Tameside PTC Launch

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Tameside Poverty Truth Commission launch – what if?

By Beatrice Smith, Programme Facilitator

What if people who struggled against poverty were involved in making decisions about tackling poverty?

Over the past 10 months, GMPA has been working with a group of brave and courageous individuals with lived experience of poverty from the Tameside area. Together they are seeking to inspire action and change to solve poverty in Tameside. By sharing their individual stories, they hope to bring more awareness to the decision-making process by putting a face to the statistics and building relationships with decision makers.

This is the principle of the Tameside Poverty Truth Commission, which seeks to embed the voices of the lived experience in decision making processes.  This will deepen the understanding of the multi-faceted nature of the impact of poverty on those who experience it, leading to better informed decisions across the business, public and voluntary sectors.

After months of hard work, preparation and anticipation, 100 people from various local organisations, partners and stakeholders came together to witness the launch of the Tameside Poverty Truth commission, a year long project, which seeks to explore issues of poverty in Tameside.

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Commissioner Ed
with Hannah Lamberth,
Administrator and Event Organiser (Tameside PTC)

The event centred on the voices of the lived experience Commissioners, who shared powerful stories from their own lives and how poverty impacts them daily. It was a hard-hitting event, which highlighted several issues, including housing inequalities, failings in the benefits system and limited access to mental health services.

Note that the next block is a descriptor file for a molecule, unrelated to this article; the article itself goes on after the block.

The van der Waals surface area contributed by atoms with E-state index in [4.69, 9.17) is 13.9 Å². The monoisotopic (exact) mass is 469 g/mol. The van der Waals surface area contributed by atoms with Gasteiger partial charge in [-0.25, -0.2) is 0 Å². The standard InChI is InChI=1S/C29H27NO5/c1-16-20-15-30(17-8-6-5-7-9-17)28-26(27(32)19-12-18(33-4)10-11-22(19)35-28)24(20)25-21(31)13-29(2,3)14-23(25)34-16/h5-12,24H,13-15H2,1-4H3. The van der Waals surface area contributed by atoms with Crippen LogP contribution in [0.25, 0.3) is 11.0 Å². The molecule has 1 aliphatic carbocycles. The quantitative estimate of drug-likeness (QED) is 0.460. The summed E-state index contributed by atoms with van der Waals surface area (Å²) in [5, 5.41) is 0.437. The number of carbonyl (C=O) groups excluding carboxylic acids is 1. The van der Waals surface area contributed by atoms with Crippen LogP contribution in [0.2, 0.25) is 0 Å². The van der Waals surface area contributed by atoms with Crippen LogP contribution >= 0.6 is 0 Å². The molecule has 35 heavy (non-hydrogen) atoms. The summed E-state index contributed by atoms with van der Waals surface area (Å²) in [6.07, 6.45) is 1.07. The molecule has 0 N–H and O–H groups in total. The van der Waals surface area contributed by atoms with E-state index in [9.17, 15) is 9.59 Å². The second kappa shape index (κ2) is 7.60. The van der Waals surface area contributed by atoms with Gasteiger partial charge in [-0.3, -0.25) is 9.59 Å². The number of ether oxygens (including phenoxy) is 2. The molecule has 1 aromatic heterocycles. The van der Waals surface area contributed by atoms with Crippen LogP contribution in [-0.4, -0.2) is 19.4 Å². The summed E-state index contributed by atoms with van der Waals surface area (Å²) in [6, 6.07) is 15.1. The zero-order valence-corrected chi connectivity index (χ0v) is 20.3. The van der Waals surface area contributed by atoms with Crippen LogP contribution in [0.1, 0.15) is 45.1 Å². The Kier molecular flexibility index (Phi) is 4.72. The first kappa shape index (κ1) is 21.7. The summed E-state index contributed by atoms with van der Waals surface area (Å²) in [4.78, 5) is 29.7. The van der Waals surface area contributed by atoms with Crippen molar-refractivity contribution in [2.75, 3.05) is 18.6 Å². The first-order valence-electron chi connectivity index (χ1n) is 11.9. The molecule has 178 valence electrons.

One Commissioner spoke of being wrongly advised to take up a pension when he was made redundant, resulting in him ending up financially worse off and unable to claim government assistance. Too young to officially retire but rejected by new employers as ‘too old’.

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Commissioner Christopher

Many of the Commissioners also spoke of falling through the cracks of several services and being traumatically impacted by the vicious cycle of poverty and mental health, not knowing where one ends and the other begins.

As a result, Commissioners spoke of being locked in a cycle of poverty, exacerbated by the rising cost of living, low paid, insecure work, benefit freezes and rising housing and energy costs. Many called for a redesign in the way that services work and called for a collaborative effort in Tameside to free people from the tightening grip of poverty.

TPTC Photos 2 for GM Poverty Action

Commissioner Karen

Attendees at the launch included several senior members of local organisations and Tameside Council leader, Councillor Brenda Warrington. Also present were senior cabinet members and council officers, some of whom form part of the Commission as civic and business leaders.

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Commissioner Helen
with Beatrice

There was an opportunity to hear positive reflections from some of these leaders as they responded to stories from commissioners and the event. Ivan Wright, Assistant Director of Jigsaw Housing said: